Hats on to Gigi Burris

By

Published May 13, 2010

 

Like many precocious young girls, Gigi Burris was enchanted by imaginative headwear as a child. Hats, bows, headbands, berets—you name it, she wore it. “Even then, God forbid I leave the house unaccessorized!” she jokes. And Burris never let go of those flights of fancy; in fact, she channeled her whimsical side into the unorthodox career choice of millinery. “My lifelong passion for hats became a priority when I studied abroad in Paris,” the Parsons-educated designer says. “I loved the mercerie shops in Le Marais and the feeling of going to family owned stores to get supplies like silk flowers, and hand dyed ribbon. The gorgeous veiling, felts, and velvet ribbons almost brought me to tears.” Upon returning to New York City, Burris formally trained with noted milliner Leah Chalfen, whose “breathtaking” designs she continues to idolize. “She works with full birds!” she says, which is a good thing. 

Burris now culls inspiration from a range of eccentric sources—she cites witches, surrealism, and Elsa Schiaparelli’s oddball sense of humor as major influences—to create her own idiosyncratic and witty headpieces. “I spend hours at the New York Public Library looking up old images from the 1890s and 1920s,” she explains, revealing the creative origins of her distinctly Victoriana-meets-Jazz Age preferences. By the time she presented her senior thesis last spring, her “odd, delicate little hats” were already getting noticed by major stylists. Directional pop stars like Rihanna have sported Burris’s wares on magazine covers, while “goth guru” AJ Mukamal (for whom Burris created a floor-length mourning veil from destroyed tulle) are turning her burgeoning brand into a cult phenomenon.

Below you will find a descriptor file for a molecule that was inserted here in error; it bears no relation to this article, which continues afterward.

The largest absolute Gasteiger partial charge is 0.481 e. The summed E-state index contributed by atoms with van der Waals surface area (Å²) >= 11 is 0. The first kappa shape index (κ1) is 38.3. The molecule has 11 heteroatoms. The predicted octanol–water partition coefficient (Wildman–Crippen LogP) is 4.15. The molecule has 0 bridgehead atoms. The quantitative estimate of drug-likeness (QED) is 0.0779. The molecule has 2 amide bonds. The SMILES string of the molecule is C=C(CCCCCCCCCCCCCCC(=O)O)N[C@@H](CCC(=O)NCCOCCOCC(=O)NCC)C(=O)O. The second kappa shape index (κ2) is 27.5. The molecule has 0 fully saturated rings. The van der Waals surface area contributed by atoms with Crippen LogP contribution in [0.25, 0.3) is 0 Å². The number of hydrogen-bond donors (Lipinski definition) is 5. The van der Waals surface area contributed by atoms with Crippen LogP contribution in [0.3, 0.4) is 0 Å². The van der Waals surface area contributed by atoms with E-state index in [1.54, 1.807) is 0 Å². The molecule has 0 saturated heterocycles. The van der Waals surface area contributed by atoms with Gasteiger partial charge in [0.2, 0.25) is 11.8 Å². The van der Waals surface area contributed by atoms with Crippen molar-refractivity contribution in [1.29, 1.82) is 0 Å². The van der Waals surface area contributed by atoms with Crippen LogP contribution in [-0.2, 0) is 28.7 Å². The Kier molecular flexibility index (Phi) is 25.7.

Nicolette Santos, a buyer for New York City vintage mecca Screaming Mimi’s, recently commissioned her to create an exclusive capsule collection for the shop. “It’s for a downtown girl,” says Burris of the collaboration. “This collection fuses my love of old world craft with Mimi’s flirty and forward vintage essence.” The line differs from Burris’ main line by its affordability and slightly “younger, girlier” character. “It allows me to reach a new customer—a customer I am probably friends with, considering I have been shopping at Screaming Mimi’s since I moved here!”